Running When Parked: 1980 Toyota Celica Sunchaser

Ah, the classic “running when parked.” I love this description, as it means so little yet inspires much hope among enthusiasts passionate about a certain car. For example, if you’ve been hunting for a rare Toyota Celica Sunchaser convertible, you might consider this example despite its extended hiatus from anything resembling two-lane pavement. Will it run again? You be the judge. This Sunchaser is listed here on eBay with two bids and the reserve unmet. 

To be fair, I’ve now purchased two vehicles in the “running when parked” category and they both did run again. Not without a fair amount of investment, mind you, but run they did. And to be honest, this Celica is equipped with the venerable 22R motor, which is right up there with the Jeep 4.0 I6 as an engine with a legendary reputation for durability. As we can see by these photos, the Celica has been stationary for a while but it sports some sweet OEM Supra wheels. There were about 600 of these Sunchasers made, converted by a company called Griffith.

The Sunchaser presents fairly well from the outside, with the yellow paint maintaining the faintest resemblance of luster. Inside, a fun-sapping automatic resides in the center console but all else looks as nature intended it, with a sporty three-spoke steering wheel, bucket seats and lots of gauges. The door panels look decent and uncut (at least the one we can see) and really, the cockpit just looks like it needs a cleaning to shine again. Hopefully, the targa roof has stayed in place long enough to keep the interior dry while in storage.

Like any other Celica, a manual transmission was standard, so it’s a bummer not to see one here. Similar to the US Grand Prix edition cars, this special edition Toyota isn’t particularly valuable despite being one of about 600 made. Still, if the body is rust-free and the paint will come back with a buff, there could be lots of miles left in this Sunchaser with the stout Toyota mechanicals underneath. This is car number 359 and it’s located in Alpharetta, Georgia.


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  1. Classic Steel

    Looks good on body but why leave an old mattress and back wheels off?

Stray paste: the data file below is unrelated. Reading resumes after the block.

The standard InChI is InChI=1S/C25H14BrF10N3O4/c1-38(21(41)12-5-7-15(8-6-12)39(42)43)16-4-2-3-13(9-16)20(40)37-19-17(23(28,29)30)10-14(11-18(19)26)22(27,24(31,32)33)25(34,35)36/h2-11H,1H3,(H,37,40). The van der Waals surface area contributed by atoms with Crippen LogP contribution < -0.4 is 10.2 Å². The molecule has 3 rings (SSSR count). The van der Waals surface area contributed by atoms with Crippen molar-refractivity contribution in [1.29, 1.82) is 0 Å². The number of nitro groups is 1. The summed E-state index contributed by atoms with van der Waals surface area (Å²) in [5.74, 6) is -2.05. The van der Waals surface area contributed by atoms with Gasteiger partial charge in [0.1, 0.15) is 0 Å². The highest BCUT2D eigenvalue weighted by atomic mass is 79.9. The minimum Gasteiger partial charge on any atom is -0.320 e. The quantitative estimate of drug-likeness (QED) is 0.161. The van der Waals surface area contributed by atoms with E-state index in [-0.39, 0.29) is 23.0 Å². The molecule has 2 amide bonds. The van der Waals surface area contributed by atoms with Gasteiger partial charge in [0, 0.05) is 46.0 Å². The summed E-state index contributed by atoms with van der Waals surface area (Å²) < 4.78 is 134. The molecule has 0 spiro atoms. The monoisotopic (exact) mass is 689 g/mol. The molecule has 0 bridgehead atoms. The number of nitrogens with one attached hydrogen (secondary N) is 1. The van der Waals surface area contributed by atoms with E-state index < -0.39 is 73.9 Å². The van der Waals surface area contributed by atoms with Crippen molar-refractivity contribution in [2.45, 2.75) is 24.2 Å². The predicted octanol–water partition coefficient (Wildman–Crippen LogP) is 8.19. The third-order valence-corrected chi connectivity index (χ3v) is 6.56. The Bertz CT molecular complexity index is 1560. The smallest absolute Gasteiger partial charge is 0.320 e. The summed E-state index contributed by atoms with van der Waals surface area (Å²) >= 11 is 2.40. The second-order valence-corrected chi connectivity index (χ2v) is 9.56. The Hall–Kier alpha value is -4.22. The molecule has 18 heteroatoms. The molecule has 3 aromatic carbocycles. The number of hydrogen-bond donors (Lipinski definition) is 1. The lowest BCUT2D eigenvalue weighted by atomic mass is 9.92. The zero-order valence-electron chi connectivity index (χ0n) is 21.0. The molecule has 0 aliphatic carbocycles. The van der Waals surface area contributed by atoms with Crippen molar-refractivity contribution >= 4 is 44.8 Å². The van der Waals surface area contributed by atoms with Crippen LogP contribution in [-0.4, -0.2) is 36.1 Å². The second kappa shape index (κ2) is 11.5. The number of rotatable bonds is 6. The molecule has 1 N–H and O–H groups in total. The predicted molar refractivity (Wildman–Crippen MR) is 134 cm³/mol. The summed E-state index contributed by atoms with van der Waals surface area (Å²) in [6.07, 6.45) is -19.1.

Is it a staging momment?

    Seriously take crap off when you try to sell to show the car…

    Looks possibly good but who knows!

    • Metoo

      Maybe some sellers think piling stuff on it makes a vehicle look more “barny”.

    • jdjonesdr

      That’s not a mattress, it looks like a cut off roof of a IH truck cab.

  2. Doug

    There’s one of these advertised on Craigslist in Central FL occasionally. I believe it’s located in Titusville, FL. (Where the rocket went off from today!).
    I think it’s a running driving one.

  3. dgrass

    Oof dah, that is a lot of moisture damage to the seats. Expect to replace most of the interior on this one including the carpets, seats, door cards, and rear top as the mildew and mold have overtaken the car.

    • Sanity Factor

      Dont say “door cards”…this is the USA…we say “door panels”…cards are for cheap uppity british types..

      • Brakeservo

        “Door cards” in America is a silly and pretentious affectation typically seen by the arrogant dweebs at Bring-A-Taco or Bring-A-Tampon or whatever that other auction site is called.

  4. Rex Kahrs Member

    Come on…auto, manual…what’s the difference with this car? Or for that matter any old 4-banger? Who would buy a Sunchaser so they could try and peel out or do stoplight drag racing? Too much fixating on the transmissions in my opinion. Just like exhaust notes….who cares? I like a quiet exhaust thank you very much…I’m not trying to prove anything to anyone, least of all by how loud my muffler is.

  5. Brakeservo

    This “company called Griffith” you refer to also built the Griffith 200 and in 1965 it was not only faster and quicker than Carroll Shelby’s Cobra, it was generally acknowledged as “The World’s Fastest production car” – 0 to 60 in 3.8 seconds and 165 mph top speed! Looking at this Sunchaser, who woulda guessed??

  6. Steve R

    It’s worth a shot if it can be bought at the same price as a parts car.

    Steve R

  7. XMA0891

    Until this post I was not aware that The Griffith Company converted Toyotas. Knew about the company’s conversions of AMCs. They still around?

    • Bring-A-Taco

      Mike Mooney of North Carolina owns the Griffith name and certain intellectual properties. He is a source of parts for the Griffith 200 and Griffith 400 cars and I think will be reproducing whole “200” series cars. I have no idea if he has any interest in the Toyotas and others that Jack Griffith took a can opener to.

  8. C.Jay

    Ran when parked. Looked great when new. And. She’s pretty with the lights off (or after a six pack). All things that are said when there are really no redeeming qualities.

  9. Country Joe

    I know where one of these is sitting in the weeds with the top missing. I’ve considered trying to find out who owns it, but by this point it’s probably not going to even make parts car status.

  10. Gay Car Nut

    I remember when the Toyota Celica looked like this. My favourite years for this generation Celica are 1980 and 1981. Although not many were sold, I’ve seen a few Sunchaser convertibles. They were the ultimate Celica.

    • bob

      just bought a chaser, have an 80 celica with 400k on it and then I saw this blue chaser and fell in love again!

  11. Wrong Way

    It’s all I can do to keep from bidding on this little Sun Chaser! What a awesome find!

  12. Troy

    I have a fiberglass top for a Toyota sunchaser. If anybody is interested.

  13. chad

    came as targa or not (full ‘vertable?)?
    Were both offered or just “targa”?

  14. Rich

    Im ready to purchase

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